Submitted by APCO Worldwide
February 6, 2008 - One of the basic tenents of corporate social responsibility (CSR) is that how you do business is just as important as what you do. It underscores the belief that corporations have a responsibility, and indeed should be held accountable for the impact they have on people and the planet.
Maybe it's time to take the learnings of CSR into the political arena and let candidates know that how they run will be key to their success. If we can successfully hold corporations to a higher standard, we can do the same with candidates -- let's call it Political Social Responsibility "“ PSR.
CSR goes beyond complying with the law -- it's about responsibility, accountability and transparency in corporate operations, practices and policies that influence their entire supply chain.
PSR would set the same type of standards for political campaigns -- with the candidate setting standards and holding their supply chain responsible and accountable for how the campaign operates.
A few examples from the CSR world: apparel and footwear companies are held responsible for the actions of the floor supervisor in factories throughout Asia where their products are made. The coffee industry is held responsible for ensuring that growers get a fair price for their beans. And we hold the lumber industry responsible for how and where their supplies are procured. To meet these new expectations, successful companies have changed business practices and policies and must constantly work to ensure that they are complied with "“ no matter how tough the market gets.
In a PSR world, candidates will be held accountable for their supply chain. Whether it is a husband, wife, colleague, paid political consultant or a volunteer, their actions and comments "“ on the national stage or at the local diner "“ will need to comply with the policies on how the campaign will conduct itself. Beyond the candidate's platform, policies would clearly state how campaign staff will conduct themselves on issues of race, gender, religion and how they are expected to deal with rumors and innuendo. All those who are working on behalf of the campaign "“ paid staff and volunteers "“ would agree to abide by those standards and policies. And the candidate would work to ensure compliance "“ no matter how tough the race gets.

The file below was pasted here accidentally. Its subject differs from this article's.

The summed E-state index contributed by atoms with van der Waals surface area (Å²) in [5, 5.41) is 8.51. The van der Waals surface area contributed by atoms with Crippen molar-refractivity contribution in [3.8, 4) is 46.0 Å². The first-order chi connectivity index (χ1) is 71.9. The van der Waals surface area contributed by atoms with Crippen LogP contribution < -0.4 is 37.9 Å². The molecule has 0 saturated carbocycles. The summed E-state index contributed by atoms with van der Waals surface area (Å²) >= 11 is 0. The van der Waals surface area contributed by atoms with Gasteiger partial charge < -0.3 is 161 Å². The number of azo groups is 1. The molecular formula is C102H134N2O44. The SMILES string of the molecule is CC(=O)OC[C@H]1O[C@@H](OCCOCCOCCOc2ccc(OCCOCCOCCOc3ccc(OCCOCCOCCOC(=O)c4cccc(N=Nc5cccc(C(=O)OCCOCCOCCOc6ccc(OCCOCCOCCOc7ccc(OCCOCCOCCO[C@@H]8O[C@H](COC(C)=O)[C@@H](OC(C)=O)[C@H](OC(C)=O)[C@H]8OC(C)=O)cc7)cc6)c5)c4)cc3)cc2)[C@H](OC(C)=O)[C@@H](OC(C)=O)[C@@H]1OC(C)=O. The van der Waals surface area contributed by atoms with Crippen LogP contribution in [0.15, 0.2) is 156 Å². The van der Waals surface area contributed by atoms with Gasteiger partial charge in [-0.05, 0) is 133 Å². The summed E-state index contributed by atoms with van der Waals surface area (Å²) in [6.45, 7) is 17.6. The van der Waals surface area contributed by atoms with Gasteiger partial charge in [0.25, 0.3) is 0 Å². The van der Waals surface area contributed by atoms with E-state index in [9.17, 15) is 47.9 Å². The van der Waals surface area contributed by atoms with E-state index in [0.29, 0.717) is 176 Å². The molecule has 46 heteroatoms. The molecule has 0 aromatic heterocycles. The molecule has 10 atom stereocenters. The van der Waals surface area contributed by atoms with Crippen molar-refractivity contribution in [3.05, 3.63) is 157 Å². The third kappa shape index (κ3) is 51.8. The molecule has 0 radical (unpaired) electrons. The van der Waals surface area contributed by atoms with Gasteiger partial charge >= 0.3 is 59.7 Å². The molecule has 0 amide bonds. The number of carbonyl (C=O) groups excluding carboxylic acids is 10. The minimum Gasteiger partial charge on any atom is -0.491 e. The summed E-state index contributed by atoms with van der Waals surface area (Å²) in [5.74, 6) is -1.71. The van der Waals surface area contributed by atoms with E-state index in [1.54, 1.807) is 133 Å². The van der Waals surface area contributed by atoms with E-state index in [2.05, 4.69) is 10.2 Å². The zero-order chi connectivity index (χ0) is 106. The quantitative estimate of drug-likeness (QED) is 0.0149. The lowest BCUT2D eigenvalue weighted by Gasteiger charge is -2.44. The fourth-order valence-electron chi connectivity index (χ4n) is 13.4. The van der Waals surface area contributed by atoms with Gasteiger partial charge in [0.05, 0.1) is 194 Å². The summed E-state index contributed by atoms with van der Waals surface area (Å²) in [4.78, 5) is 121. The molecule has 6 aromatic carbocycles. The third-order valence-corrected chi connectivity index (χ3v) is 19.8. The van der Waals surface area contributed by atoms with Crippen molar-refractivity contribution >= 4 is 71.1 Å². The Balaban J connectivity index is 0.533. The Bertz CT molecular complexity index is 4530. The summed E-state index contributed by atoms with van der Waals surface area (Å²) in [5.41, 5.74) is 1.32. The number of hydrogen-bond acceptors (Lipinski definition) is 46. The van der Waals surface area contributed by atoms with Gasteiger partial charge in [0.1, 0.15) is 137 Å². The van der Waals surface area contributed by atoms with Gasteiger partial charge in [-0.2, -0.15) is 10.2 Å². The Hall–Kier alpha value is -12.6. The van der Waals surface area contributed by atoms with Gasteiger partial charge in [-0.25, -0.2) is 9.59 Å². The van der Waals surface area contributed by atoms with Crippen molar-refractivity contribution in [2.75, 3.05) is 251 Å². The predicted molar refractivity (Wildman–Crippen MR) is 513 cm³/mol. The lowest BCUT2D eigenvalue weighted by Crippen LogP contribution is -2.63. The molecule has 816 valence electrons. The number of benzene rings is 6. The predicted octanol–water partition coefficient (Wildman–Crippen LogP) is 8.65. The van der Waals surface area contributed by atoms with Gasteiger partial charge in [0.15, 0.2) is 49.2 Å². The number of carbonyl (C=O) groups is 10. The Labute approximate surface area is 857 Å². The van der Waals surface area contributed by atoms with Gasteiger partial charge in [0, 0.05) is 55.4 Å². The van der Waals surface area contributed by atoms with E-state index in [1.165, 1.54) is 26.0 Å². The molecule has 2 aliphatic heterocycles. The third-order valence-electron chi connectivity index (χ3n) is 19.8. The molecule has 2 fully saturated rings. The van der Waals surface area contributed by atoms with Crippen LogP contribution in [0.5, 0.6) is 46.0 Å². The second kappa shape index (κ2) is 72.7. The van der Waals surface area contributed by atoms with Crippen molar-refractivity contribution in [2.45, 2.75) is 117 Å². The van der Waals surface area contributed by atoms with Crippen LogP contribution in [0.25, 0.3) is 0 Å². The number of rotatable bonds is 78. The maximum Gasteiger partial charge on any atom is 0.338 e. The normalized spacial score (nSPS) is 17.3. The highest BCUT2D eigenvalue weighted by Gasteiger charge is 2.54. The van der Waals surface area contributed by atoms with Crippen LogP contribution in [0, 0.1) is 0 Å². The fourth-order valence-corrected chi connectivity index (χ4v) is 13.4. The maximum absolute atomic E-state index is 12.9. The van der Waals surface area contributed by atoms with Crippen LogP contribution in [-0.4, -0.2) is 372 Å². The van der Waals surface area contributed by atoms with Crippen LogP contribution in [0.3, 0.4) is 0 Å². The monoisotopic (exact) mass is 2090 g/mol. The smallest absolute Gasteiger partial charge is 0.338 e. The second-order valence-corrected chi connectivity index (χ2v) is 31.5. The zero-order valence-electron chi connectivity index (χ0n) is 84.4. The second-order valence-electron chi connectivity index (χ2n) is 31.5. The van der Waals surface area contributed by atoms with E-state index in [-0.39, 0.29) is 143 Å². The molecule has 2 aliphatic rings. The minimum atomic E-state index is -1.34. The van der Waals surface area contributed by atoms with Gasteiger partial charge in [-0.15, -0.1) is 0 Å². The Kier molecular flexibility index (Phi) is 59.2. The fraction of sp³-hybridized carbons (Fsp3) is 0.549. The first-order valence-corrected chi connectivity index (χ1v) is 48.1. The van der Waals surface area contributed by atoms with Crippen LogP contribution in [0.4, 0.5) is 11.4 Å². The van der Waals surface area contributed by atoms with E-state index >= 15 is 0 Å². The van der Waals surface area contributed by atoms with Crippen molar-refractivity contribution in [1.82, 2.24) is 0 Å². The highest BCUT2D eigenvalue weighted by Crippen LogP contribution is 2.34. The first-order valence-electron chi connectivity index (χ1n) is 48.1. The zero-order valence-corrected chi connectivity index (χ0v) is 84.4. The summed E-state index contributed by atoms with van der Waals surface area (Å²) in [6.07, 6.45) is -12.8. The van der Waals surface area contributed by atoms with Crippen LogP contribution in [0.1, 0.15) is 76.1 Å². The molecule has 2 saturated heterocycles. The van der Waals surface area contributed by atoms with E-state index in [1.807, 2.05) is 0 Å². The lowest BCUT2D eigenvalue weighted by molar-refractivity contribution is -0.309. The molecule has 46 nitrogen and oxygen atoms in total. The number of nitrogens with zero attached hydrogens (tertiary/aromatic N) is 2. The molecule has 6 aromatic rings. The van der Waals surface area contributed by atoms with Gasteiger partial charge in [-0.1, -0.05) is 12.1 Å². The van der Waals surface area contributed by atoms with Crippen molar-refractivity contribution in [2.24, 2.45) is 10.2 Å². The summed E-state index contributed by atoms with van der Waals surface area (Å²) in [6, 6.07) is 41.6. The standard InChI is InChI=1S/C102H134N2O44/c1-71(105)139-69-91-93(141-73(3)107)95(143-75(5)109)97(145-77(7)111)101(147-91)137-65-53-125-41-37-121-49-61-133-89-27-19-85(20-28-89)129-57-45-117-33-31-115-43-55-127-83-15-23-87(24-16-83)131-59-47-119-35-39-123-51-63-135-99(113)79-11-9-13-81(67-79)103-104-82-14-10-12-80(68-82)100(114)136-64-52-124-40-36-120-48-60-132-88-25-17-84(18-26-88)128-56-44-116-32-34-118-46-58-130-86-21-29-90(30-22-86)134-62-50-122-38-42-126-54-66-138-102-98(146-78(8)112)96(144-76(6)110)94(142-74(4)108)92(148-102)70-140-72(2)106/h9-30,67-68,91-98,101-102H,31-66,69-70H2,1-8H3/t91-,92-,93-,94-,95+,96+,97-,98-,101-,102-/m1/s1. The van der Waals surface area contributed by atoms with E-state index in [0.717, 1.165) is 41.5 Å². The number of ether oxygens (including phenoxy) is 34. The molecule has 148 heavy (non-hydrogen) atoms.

In today's world, campaigns and candidates nimbly try to distance themselves from sensitive issues and insensitive remarks, while quietly milking controversy for political gain. Recent campaign tussles over race and religion have inspired finger-pointing and denial at the highest levels while simultaneously disillusioning "“ and infuriating "“ many primary voters. The jury is still out on where all this will lead, and how ugly things will get along the way. But one fact is clear: we are a long way from universal standards of PSR, and there is no indication that politicians and the campaign supply chains that support them are ready to voluntarily adopt a meaningful code of political conduct.
Some say that CSR is nothing more than enlightened self-interest "“ by meeting stakeholders' new expectations on how they conduct business, companies maintain the permission to operate "“ both legally and socially.
Perhaps PSR can serve the same purpose "“ by meeting voters' new expectations on how to run a campaign, candidates will maintain the permission to run"¦ and eventually earn the permission to govern.
Ellen Mignoni, senior vice president in APCO Worldwide's Washington, D.C., office, helped to build APCO's global corporate responsibility practice. She provides clients with positioning, corporate responsibility and communication counsel. She also assists private foundations and nonprofit organizations with strategic planning, positioning, program development and communication.
Founded in 1984, APCO Worldwide is an independently owned global communication consultancy with offices in major cities throughout the Americas, Europe, the Middle East, Africa and Asia. APCO was named 2006 Agency of the Year by PR Week; 2007, 2006 and 2005 European Consultancy of the Year by Public Affairs News; and 2004 Public Affairs Agency of the Year by The Holmes Report. Clients include corporations, governments, industry associations and nonprofit organizations. Headquartered in Washington, D.C., APCO includes among its clients seven of the top 10 companies on Fortune's Global 500. Core services include corporate, investor and internal communication; crisis management; issue management; government relations; litigation communication; media relations; coalition building; opinion research; market entry; corporate responsibility and online communication. APCO is a majority women-owned business. APCO is non-partisan and unaffiliated with any of the presidential candidates or campaigns. For more information, please visit www.apcoworldwide.com.
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